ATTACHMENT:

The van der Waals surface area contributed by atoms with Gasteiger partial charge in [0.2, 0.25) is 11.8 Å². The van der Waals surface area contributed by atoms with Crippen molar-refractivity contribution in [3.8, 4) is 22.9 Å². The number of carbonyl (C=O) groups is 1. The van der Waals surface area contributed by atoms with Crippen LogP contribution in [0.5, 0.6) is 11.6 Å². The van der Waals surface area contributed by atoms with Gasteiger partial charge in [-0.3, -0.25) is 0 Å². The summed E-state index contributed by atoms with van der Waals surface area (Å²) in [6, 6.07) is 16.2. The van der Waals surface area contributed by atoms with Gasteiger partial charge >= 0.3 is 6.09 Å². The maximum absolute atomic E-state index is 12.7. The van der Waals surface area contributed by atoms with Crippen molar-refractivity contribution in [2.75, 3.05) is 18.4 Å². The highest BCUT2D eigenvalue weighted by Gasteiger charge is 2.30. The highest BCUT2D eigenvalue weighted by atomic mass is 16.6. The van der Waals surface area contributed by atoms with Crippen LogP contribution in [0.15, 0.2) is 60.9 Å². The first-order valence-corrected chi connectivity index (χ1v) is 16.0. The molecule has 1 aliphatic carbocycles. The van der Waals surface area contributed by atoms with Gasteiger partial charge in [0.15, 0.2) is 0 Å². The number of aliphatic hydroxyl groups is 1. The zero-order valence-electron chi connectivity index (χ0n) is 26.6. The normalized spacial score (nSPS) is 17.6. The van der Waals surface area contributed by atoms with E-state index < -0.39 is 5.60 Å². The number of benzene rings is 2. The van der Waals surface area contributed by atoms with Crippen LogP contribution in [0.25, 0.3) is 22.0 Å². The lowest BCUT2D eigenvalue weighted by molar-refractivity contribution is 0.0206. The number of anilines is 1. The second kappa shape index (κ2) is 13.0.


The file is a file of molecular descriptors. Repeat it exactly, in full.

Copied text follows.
The van der Waals surface area contributed by atoms with Gasteiger partial charge in [0.2, 0.25) is 11.8 Å². The van der Waals surface area contributed by atoms with Crippen molar-refractivity contribution in [3.8, 4) is 22.9 Å². The number of carbonyl (C=O) groups is 1. The van der Waals surface area contributed by atoms with Crippen LogP contribution in [0.5, 0.6) is 11.6 Å². The van der Waals surface area contributed by atoms with Gasteiger partial charge in [-0.3, -0.25) is 0 Å². The summed E-state index contributed by atoms with van der Waals surface area (Å²) in [6, 6.07) is 16.2. The van der Waals surface area contributed by atoms with Gasteiger partial charge >= 0.3 is 6.09 Å². The maximum absolute atomic E-state index is 12.7. The van der Waals surface area contributed by atoms with Crippen molar-refractivity contribution in [2.75, 3.05) is 18.4 Å². The highest BCUT2D eigenvalue weighted by Gasteiger charge is 2.30. The highest BCUT2D eigenvalue weighted by atomic mass is 16.6. The van der Waals surface area contributed by atoms with Crippen LogP contribution in [0.15, 0.2) is 60.9 Å². The first-order valence-corrected chi connectivity index (χ1v) is 16.0. The molecule has 1 aliphatic carbocycles. The van der Waals surface area contributed by atoms with Gasteiger partial charge in [0.15, 0.2) is 0 Å². The number of aliphatic hydroxyl groups is 1. The zero-order valence-electron chi connectivity index (χ0n) is 26.6. The normalized spacial score (nSPS) is 17.6. The van der Waals surface area contributed by atoms with E-state index < -0.39 is 5.60 Å². The number of benzene rings is 2. The van der Waals surface area contributed by atoms with Crippen LogP contribution in [0.25, 0.3) is 22.0 Å². The lowest BCUT2D eigenvalue weighted by molar-refractivity contribution is 0.0206. The number of anilines is 1. The second kappa shape index (κ2) is 13.0.